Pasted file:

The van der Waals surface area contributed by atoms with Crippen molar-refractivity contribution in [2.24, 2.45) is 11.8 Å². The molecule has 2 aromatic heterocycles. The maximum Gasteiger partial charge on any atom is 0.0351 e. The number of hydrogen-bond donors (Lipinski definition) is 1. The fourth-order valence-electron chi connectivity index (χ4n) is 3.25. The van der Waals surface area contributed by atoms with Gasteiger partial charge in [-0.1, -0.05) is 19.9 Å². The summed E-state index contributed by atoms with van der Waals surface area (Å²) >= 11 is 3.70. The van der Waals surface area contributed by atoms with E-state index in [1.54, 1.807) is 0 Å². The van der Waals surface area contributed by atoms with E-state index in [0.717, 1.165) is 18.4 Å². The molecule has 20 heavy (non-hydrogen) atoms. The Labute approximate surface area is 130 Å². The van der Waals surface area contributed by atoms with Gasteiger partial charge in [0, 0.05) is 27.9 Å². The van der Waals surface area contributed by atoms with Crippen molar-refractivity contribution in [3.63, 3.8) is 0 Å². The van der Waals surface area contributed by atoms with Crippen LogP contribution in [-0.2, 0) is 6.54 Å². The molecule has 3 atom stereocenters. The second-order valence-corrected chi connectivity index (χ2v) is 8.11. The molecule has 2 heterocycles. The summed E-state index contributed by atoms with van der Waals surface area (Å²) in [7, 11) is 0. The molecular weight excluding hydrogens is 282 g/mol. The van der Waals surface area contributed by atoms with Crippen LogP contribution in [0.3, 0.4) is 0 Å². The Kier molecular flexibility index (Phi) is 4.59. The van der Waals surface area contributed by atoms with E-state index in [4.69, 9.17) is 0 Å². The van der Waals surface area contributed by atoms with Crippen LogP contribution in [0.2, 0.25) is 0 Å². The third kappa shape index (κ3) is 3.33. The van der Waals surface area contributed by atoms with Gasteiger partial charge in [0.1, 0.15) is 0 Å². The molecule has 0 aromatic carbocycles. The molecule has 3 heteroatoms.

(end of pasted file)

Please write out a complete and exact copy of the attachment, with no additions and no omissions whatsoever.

The van der Waals surface area contributed by atoms with Crippen molar-refractivity contribution in [2.24, 2.45) is 11.8 Å². The molecule has 2 aromatic heterocycles. The maximum Gasteiger partial charge on any atom is 0.0351 e. The number of hydrogen-bond donors (Lipinski definition) is 1. The fourth-order valence-electron chi connectivity index (χ4n) is 3.25. The van der Waals surface area contributed by atoms with Gasteiger partial charge in [-0.1, -0.05) is 19.9 Å². The summed E-state index contributed by atoms with van der Waals surface area (Å²) >= 11 is 3.70. The van der Waals surface area contributed by atoms with E-state index in [1.54, 1.807) is 0 Å². The van der Waals surface area contributed by atoms with E-state index in [0.717, 1.165) is 18.4 Å². The molecule has 20 heavy (non-hydrogen) atoms. The Labute approximate surface area is 130 Å². The van der Waals surface area contributed by atoms with Gasteiger partial charge in [0, 0.05) is 27.9 Å². The van der Waals surface area contributed by atoms with Crippen molar-refractivity contribution in [3.63, 3.8) is 0 Å². The van der Waals surface area contributed by atoms with Crippen LogP contribution in [-0.2, 0) is 6.54 Å². The molecule has 3 atom stereocenters. The second-order valence-corrected chi connectivity index (χ2v) is 8.11. The molecule has 2 heterocycles. The summed E-state index contributed by atoms with van der Waals surface area (Å²) in [7, 11) is 0. The molecular weight excluding hydrogens is 282 g/mol. The van der Waals surface area contributed by atoms with Crippen LogP contribution in [0.3, 0.4) is 0 Å². The Kier molecular flexibility index (Phi) is 4.59. The van der Waals surface area contributed by atoms with E-state index in [4.69, 9.17) is 0 Å². The van der Waals surface area contributed by atoms with Crippen LogP contribution in [0.2, 0.25) is 0 Å². The third kappa shape index (κ3) is 3.33. The van der Waals surface area contributed by atoms with Gasteiger partial charge in [0.1, 0.15) is 0 Å². The molecule has 0 aromatic carbocycles. The molecule has 3 heteroatoms.